Sound: There're no voice actors that we're used to hearing in this time and age, but sound effects in battle pretty much get the job done. Nothing too special about the sound, and sure they're recycled, but it serves its purpose.
Final Fantasy VII still proves to be quite a deep and fun game today despite all of the contenders out there using similar systems. It went by an ATB system (Active Time Battle), in which you had to wait for a character's turn in order to choose an action. All of the enemies followed the same rules making it balanced throughout. These actions included physical attacks, using items, and materia.
Materia: was a unique concept that allowed characters to use and upgrade their magic skills. Although equipping materia reduced health, it can certainly be stronger than physical attacks. When materia is equipped, every time a character levels up, the materia gets stronger as well. For example, Fire levels up to Fire 2, then Fire 3 evolving into something stronger and bigger. There is a whole load of useful materia in this game, while upgrading each and every materia will literally take dozens and dozens of hours.
Limit Break: Every time a character gets hit, the limit break builds up, and the character unleashes a special move. There are certain requirements to evolve and get different limit breaks, while the final limit break for each person has to be found in hidden locations.
All in all, FF7 still provides plenty of variety and deep gameplay despite being an old PSone game.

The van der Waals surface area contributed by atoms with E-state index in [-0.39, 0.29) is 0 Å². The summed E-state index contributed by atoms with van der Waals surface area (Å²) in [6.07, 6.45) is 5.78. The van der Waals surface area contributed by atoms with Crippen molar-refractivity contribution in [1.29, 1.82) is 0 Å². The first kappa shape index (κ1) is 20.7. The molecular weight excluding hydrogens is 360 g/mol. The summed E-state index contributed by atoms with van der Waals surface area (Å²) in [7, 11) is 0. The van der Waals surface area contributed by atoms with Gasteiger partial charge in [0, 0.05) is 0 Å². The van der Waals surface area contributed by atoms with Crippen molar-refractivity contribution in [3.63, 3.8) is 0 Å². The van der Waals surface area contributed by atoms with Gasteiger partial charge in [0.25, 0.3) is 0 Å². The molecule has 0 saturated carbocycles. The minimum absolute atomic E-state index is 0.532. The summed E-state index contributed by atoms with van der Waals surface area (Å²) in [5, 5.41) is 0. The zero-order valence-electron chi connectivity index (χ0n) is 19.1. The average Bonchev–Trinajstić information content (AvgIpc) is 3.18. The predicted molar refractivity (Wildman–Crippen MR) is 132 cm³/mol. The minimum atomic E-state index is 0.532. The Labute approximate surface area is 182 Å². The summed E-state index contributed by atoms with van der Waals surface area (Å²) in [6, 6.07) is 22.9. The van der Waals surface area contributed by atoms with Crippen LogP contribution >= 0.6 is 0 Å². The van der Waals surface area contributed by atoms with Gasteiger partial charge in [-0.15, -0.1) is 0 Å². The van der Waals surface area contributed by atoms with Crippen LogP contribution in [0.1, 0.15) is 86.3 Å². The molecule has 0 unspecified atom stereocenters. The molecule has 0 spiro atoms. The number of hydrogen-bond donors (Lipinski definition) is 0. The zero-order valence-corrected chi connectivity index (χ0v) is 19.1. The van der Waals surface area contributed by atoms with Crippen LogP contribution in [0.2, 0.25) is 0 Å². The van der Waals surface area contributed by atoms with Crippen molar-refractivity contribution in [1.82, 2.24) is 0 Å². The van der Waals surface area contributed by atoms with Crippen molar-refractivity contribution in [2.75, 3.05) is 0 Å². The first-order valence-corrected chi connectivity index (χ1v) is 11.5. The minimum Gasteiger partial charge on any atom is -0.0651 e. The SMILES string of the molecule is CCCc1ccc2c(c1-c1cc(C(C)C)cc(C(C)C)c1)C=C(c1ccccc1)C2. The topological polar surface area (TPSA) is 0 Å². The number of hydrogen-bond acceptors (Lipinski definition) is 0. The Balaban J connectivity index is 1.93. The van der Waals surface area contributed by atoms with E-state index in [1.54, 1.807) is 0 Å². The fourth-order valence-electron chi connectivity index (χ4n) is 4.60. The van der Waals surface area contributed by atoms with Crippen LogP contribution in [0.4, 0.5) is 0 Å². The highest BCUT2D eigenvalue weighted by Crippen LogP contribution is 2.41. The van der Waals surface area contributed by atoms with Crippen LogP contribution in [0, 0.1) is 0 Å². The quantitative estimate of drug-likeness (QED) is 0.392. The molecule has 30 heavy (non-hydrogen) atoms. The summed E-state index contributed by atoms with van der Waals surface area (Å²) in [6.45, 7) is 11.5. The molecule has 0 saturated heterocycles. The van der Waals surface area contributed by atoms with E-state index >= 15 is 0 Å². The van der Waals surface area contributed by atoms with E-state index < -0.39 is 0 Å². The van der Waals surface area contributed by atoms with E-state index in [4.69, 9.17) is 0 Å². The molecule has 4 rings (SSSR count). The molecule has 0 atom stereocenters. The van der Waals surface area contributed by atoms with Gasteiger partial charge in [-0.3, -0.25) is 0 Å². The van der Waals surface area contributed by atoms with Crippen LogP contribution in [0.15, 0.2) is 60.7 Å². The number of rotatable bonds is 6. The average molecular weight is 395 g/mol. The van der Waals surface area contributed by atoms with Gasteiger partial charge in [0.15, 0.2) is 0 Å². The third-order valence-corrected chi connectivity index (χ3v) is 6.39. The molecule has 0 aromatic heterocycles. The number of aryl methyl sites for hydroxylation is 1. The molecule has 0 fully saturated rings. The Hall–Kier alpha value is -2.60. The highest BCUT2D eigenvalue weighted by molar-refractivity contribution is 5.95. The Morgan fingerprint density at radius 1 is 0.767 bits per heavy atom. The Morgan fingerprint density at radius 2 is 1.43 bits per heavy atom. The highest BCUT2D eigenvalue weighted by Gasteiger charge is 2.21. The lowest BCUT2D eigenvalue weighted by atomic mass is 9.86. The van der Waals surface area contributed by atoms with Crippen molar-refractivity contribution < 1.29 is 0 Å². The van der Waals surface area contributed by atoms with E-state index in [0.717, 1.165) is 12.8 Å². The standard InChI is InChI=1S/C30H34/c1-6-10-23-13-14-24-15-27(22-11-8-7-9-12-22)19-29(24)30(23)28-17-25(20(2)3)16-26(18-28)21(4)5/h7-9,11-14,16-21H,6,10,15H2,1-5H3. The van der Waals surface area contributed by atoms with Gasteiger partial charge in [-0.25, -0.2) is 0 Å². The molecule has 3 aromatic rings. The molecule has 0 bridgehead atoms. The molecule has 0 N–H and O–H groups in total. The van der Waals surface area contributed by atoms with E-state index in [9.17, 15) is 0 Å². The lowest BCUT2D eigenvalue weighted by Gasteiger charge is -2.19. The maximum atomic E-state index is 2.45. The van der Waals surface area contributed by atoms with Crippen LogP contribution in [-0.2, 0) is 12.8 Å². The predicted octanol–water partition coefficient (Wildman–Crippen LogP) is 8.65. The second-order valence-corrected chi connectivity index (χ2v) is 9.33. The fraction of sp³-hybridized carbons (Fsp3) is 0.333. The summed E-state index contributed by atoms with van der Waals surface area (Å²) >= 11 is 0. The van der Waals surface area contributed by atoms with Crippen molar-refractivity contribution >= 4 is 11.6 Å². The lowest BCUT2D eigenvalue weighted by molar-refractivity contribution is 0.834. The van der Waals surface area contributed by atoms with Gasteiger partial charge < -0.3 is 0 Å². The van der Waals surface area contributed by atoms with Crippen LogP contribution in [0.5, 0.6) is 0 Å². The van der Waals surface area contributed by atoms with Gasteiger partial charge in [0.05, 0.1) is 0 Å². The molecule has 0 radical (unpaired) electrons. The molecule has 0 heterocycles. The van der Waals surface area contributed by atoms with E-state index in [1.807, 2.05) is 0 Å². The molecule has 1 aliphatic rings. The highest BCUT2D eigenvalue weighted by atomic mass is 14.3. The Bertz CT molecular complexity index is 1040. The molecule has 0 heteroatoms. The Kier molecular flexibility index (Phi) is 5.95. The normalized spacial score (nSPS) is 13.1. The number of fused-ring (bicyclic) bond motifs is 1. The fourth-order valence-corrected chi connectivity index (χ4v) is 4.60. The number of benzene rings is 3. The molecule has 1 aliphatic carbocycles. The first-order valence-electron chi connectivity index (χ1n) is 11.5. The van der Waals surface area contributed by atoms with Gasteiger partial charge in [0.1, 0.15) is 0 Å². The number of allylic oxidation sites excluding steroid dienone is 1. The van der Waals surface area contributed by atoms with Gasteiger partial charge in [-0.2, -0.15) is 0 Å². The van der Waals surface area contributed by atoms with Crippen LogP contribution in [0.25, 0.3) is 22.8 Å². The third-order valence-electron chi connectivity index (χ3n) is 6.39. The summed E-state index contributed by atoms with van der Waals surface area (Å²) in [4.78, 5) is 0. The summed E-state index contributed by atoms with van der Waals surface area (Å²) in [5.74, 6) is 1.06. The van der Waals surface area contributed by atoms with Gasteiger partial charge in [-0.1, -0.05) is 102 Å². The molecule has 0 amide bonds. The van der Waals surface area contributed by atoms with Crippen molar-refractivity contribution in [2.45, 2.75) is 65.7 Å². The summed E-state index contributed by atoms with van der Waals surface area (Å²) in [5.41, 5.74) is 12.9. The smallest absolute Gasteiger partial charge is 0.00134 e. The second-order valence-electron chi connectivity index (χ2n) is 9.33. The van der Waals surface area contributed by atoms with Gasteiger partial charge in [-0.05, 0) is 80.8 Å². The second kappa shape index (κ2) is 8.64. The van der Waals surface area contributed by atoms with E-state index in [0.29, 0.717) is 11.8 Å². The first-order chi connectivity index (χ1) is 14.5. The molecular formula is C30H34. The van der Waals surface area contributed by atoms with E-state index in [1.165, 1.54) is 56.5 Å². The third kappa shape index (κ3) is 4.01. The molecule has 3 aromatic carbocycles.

In my opinion, the greatest story in video game history. The story starts out with you being a lone mercenary working for a rebel group against Shinra. What begins as a rebellion begets into something much, much more. From thence, you meet unique and different characters, while finding about the dark past of the antagonist, and the history of certain races. There is certainly a deeper backstory: one concerning the Ancient race and the alien Cetra who posed as such, a love triangle between Cloud, Aeris, and Tifa, as well as another story of personal regret of a certain "shady character" creating one of the most evil villains in RPG history, and another twist that will probably make you cry.
Drama, twists, and dark themes: You have it here.
A perfectly deep story that deserves nothing less than praise. I still regard it to be the best story in an RPG.
A strong and deep story, interesting characters, deep gameplay, and talented art direction. What more could you ask for in a game? It's still remembered and deeply cherished by fans today, with many fans waiting for a coveted Remake. However, what fans need to know is that we still have this masterpiece right here and right now, that is if you can still find it.
Reviewer's Score: 10/10 | Originally Posted: 01/05/09
Game Release: Final Fantasy VII (US, 09/03/97)